I was 20 for the vast majority of 2002 and fittingly that year saw a number of products of 20s. On the small screen, 24 became emblematic of the war on terror's most deeply psychotic impulses. 9/11 had been like a movie scene come alive and the country only seemed able to process it through a cinematic lens, though films largely stayed avoided tackling it directly, choosing instead to let it linger like the unspoken corpse in the room a la Samantha Morton in Morvern Callar or creating their own narrative resolution to a complex issue like "Donald" Kaufman does in Adaptation.
One film that did acknowledge it was Spike Lee's harrowing drug sentencing drama 25th Hour, though here it played more like backdrop, important character development for the role NYC plays in the film. Other (later) great films of the decade from Children of Men to Shaun of the Dead would use this running motif, history occurring in peripheral vision, an endlessly brewing shitstorm we were condemned to witness fester in real time, blowback for who even knows what (though The Trials of Henry Kissinger, made shortly before Christopher Hitchens became completely contemptible, may offer some clues). 28 Days Later skips all the malady and the chaos to focus on the aftermath, establishing precedent for what would become even longer-running trend- post-apocalyptic dystopia as a clearly viable vision of the world the 21st century had to offer. Surely, we should have seen this coming.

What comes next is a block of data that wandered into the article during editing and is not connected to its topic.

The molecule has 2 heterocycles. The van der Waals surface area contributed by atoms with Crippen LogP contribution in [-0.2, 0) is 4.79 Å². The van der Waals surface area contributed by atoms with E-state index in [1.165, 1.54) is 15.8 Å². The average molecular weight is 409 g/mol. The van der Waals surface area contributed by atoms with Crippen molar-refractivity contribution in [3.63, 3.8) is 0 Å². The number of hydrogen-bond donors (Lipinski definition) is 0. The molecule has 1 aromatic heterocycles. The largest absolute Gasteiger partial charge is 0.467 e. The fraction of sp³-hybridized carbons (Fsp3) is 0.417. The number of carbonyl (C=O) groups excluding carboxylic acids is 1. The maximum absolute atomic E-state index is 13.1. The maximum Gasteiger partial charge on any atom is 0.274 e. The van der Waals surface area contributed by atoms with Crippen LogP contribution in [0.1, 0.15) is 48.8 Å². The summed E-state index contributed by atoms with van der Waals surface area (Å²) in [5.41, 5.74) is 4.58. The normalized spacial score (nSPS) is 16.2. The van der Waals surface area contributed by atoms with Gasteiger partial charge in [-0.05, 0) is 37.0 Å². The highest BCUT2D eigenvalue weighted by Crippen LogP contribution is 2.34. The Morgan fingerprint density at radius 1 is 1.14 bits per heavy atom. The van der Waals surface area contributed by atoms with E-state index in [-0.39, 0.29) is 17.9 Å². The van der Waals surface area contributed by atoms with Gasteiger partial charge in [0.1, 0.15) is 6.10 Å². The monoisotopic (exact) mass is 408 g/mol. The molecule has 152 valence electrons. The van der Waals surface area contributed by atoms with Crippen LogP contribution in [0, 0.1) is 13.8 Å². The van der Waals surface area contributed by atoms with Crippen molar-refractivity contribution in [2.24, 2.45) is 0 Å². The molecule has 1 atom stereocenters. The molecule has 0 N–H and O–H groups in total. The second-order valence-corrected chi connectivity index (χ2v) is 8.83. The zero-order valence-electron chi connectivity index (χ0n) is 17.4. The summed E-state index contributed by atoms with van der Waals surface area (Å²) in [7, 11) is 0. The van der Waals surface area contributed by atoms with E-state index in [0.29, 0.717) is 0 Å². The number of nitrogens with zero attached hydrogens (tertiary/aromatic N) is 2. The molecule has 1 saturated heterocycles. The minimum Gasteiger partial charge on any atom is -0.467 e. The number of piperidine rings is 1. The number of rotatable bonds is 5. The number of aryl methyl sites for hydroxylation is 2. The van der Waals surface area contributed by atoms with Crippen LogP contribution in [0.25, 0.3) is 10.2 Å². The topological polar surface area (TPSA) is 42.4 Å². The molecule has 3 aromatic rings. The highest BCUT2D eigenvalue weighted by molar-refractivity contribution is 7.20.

Outside of societal ills lies a bevy of mental ailments in these films; the aforementioned disassociation of Morvern, the aggressive obsessiveness of Punch Drunk Love, the alternating depression and hedonism of 24 Hour Party People, schizophrenia of Spider, the sex addiction of Auto Focus, and the pure sociopathy of much of the college kids in The Rules of Attraction. 2002 was quite unwell and unfortunately, the decade was just beginning.